Tuesday, April 14, 2009

Buy Local

How important is local agriculture to our local economy?

One in every six US consumers surveyed by analyst group Mintel are going out of their way to buy local food products as much as possible, with potential for further growth, according to recent findings.

However, the research company said stronger promotion activities may be required to play up potential benefits to the consumer of local goods in order to ensure more mainstream acceptance.

About 30 per cent of the 2000 adult respondents questioned said they would purchase local goods and services, but were unable to locate them - earning themselves the titles of ‘aspirational locals’ by the analyst.

Our county ARC and Ag Guild work locally to help the public find out what local products are available, and find great ways to help local farmers and producers market them. (Examples - Farmers Market (Ag Guild), and the Island Certified Local (ICL) Stamp (ARC).

Check the post below to see how you can support our local Agricultural Resource Committee (ARC) and the Ag Guild which is a part of it. Let's let the county know we support their work. It can mean a healthier environment, healthier food available locally, and JOBS.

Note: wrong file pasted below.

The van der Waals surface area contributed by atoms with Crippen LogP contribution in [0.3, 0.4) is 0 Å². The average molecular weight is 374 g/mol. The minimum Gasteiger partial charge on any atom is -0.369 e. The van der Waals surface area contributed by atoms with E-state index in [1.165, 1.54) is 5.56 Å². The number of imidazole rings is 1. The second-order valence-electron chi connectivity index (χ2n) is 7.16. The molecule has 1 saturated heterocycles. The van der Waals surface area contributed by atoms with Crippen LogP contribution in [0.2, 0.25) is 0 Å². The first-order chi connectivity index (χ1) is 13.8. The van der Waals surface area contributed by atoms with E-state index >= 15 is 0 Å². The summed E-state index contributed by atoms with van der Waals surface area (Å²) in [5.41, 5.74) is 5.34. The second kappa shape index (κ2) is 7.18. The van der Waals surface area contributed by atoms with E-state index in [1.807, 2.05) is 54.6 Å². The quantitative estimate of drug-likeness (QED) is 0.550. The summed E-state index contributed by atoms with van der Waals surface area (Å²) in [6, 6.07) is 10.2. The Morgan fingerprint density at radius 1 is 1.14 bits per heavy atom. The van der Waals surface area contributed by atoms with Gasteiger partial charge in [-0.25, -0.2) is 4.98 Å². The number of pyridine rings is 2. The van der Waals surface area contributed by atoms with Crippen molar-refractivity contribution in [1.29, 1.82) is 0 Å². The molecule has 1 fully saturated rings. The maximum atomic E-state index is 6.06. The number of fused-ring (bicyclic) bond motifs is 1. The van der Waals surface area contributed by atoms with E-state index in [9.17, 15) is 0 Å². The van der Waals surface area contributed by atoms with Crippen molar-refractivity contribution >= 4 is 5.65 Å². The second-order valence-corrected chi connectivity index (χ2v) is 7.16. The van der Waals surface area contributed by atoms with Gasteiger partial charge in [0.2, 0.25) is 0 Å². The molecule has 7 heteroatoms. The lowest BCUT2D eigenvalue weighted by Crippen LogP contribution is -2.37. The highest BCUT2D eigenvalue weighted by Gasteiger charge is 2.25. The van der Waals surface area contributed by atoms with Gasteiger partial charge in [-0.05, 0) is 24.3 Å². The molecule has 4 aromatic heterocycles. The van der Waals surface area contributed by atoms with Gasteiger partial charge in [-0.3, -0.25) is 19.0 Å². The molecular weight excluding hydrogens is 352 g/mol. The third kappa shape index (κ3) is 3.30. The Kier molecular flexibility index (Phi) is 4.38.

(And while you're at it - check out the Island Grown Farmers Cooperative IGFC and mobile processing unit - wonderful, healthy pastured meats from our islands are available packaged and USDA inspected because of this great program initiated by the Lopez Community Land Trust. These meats are available at the San Juan Food Co-op the Farmers Market and the many island farm stands listed at links on the right ).
Also, look at Margaret Thorson's letter to aspiring winter growers, (Post 4/6/09)
Margaret says Joel will be giving a "pep talk" for winter gardeners just after 1 pm next Saturday, after the 1st outdoor Farmers Market of the season on April 25th!
For more info on Market time and place and more.Go to the SJI Farmers Market site

Sunday, April 12, 2009


Left: detail, "World Sources of Food" mosaic by John Garth

The WSU Extension office in Friday Harbor is an invaluable resource for our local farmers, gardeners, and farmers-to-be. Take a look at their pages to see. The San Juan Islands Conservation District is also an incredibly valuable source of help and information - the Agricultural Resources Committee (ARC) of the SJI Conserv. Dist. does so much for and with farmers, (including the Islands Certified Local-ICL program) we don't know how our islands could get by without it.